November 25, 2010

 

Melamine-tainted dairy re-emerges in China

 
 

The resurfacing of melamine-tainted dairy products in central China has triggered food safety concern again in the aftermath of the 2008 dairy scandal that rocked China's dairy industry.

 

Last week, market regulators in Xiangfan, in the central province of Hubei, asked local businesses to trace 50 packages of corn-flavoured dairy drink that are believed to contain melamine, a toxic chemical normally used in manufacturing plastics.

 

Sample tests showed the melamine level in the beverage measured as high as 4.8 milligram (mg) per kg, suggesting that the chemical was deliberately added during the production process to fabricate higher protein content.

 

Further investigations indicated that the drink was produced in a dairy firm in the southern neighboring Hunan Province. Earlier this year, Xiangtan Yuanshan Dairy Industry Company, the producer, bought a 25kg bag of Dongyuan-branded milk powder, along with 2kg samples, from its long-term supplier as raw material for the dairy beverage.

 

The producer did not conduct a check over the milk powder as the raw material supplier had offered all required quality reports. However, a test conducted by the Hunan administration of quality supervision and inspection showed that the melamine content was as high as 68mg per kg, far exceeding the national standard.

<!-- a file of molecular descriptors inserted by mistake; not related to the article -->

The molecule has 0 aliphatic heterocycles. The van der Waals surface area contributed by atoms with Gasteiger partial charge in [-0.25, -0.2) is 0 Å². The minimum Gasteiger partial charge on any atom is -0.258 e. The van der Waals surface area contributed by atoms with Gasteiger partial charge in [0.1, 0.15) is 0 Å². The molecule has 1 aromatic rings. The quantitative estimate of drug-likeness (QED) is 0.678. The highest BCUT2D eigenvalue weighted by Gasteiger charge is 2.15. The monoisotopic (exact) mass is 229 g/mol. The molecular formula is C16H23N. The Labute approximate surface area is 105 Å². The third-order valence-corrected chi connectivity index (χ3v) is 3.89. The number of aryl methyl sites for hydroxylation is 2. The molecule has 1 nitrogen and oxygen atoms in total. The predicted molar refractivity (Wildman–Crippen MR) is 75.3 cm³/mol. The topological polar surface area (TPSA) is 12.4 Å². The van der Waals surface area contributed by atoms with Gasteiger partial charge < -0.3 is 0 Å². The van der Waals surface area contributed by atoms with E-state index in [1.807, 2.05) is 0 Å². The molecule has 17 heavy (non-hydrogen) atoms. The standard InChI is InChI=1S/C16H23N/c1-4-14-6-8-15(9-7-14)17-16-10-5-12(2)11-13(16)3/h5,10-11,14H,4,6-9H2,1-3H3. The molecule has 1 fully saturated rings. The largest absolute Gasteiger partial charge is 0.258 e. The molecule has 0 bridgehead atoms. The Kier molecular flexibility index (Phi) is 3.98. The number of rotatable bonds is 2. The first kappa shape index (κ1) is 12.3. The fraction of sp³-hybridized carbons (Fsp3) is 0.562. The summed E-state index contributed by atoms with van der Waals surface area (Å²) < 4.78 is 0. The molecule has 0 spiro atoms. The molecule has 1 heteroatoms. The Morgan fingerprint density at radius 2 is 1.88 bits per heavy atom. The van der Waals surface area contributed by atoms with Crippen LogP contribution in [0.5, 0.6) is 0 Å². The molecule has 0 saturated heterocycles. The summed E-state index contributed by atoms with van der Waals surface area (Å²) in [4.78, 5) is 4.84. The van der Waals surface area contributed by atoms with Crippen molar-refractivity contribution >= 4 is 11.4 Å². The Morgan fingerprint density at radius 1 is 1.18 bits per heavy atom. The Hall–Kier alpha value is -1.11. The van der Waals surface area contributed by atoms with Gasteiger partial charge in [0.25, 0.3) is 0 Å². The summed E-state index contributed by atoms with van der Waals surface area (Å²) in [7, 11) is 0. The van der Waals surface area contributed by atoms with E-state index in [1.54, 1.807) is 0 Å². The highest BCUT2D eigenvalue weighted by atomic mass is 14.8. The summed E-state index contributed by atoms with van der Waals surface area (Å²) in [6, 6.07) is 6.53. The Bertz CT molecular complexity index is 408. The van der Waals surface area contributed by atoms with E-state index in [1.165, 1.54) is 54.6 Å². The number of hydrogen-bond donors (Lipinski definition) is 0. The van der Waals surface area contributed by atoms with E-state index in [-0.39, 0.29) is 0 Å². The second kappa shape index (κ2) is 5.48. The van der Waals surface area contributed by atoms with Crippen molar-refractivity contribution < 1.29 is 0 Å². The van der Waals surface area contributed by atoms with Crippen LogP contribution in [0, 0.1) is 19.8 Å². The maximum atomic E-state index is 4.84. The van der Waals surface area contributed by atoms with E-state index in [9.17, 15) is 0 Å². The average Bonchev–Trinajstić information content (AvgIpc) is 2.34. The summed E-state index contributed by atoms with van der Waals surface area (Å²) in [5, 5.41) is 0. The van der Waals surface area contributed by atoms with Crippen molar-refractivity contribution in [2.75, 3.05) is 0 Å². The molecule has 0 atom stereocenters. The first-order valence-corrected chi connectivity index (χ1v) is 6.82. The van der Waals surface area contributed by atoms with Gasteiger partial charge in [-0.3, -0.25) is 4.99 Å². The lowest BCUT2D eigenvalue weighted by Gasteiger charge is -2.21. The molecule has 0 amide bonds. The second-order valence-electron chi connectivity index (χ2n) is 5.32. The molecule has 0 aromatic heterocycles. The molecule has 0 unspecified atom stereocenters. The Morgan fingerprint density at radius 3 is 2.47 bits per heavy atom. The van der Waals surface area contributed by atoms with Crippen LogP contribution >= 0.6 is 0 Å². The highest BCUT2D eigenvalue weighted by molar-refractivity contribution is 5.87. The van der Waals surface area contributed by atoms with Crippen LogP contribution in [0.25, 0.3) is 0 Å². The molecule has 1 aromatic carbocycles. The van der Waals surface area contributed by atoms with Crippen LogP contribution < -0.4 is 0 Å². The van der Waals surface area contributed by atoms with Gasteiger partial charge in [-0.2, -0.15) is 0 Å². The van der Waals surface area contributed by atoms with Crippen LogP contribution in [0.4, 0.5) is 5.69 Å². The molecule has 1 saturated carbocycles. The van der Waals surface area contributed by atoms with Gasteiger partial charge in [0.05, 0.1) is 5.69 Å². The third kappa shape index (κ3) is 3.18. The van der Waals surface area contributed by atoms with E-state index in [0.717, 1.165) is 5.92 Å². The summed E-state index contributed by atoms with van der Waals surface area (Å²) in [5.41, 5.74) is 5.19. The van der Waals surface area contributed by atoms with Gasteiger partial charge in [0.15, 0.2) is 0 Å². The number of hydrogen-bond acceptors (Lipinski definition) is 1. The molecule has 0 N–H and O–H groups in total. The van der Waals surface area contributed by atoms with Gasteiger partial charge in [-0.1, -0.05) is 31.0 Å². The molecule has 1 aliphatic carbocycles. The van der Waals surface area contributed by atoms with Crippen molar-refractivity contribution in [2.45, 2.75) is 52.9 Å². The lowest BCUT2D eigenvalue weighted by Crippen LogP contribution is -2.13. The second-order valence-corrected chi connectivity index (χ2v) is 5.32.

Moreover, after a thorough probe by the quality watchdog, the quality reports provided by the supplier were proved to be fabricated.

 

In July this year, the Dongyuan-brand of milk powder, produced in west China's Qinghai Province, was exposed for containing excessive levels of melamine. The dairy company, Xiangtan Yuanshan, claimed that it bought the raw material without knowing it was tainted with melamine.

 

However, in a July inspection by the local food safety watchdog, the company concealed the fact that it was using milk powder to produce dairy beverages.

 

Production in Xiangtan Yuanshan has since been halted and a local food safety watchdog has placed the case on file for further investigation and prosecution. The dairy firm is likely to face legal charges for breaking food safety laws, the local administration of quality supervision and inspection said on Tuesday.

 

Loopholes in the administrative supervision and manipulative manufacturers trying to get away with unqualified products are to blame for the re-emergence of melamine-tainted products, analysts said.

 

Though the government has required that dairy firms install melamine testing equipment themselves, the order was rarely implemented in some small dairy businesses, as the RMB400,000 (US$60,000) equipment is too heavy a burden, said Li Hongwei, director with the Xiangtan Quality and Technical Supervision Bureau.

 

Others attributed the misuse of melamine in dairy products to the over competitive market that lacks effective supervision. Many small dairy firms prefer to purchase raw materials from low-end suppliers to cut costs, hence increasing the quality risks.

 

Dai Xiang, board chairman of the dairy firm Xiangtan Yuanshan, complained that it was easy to fabricate a quality report but difficult for his company to identify the authenticity.

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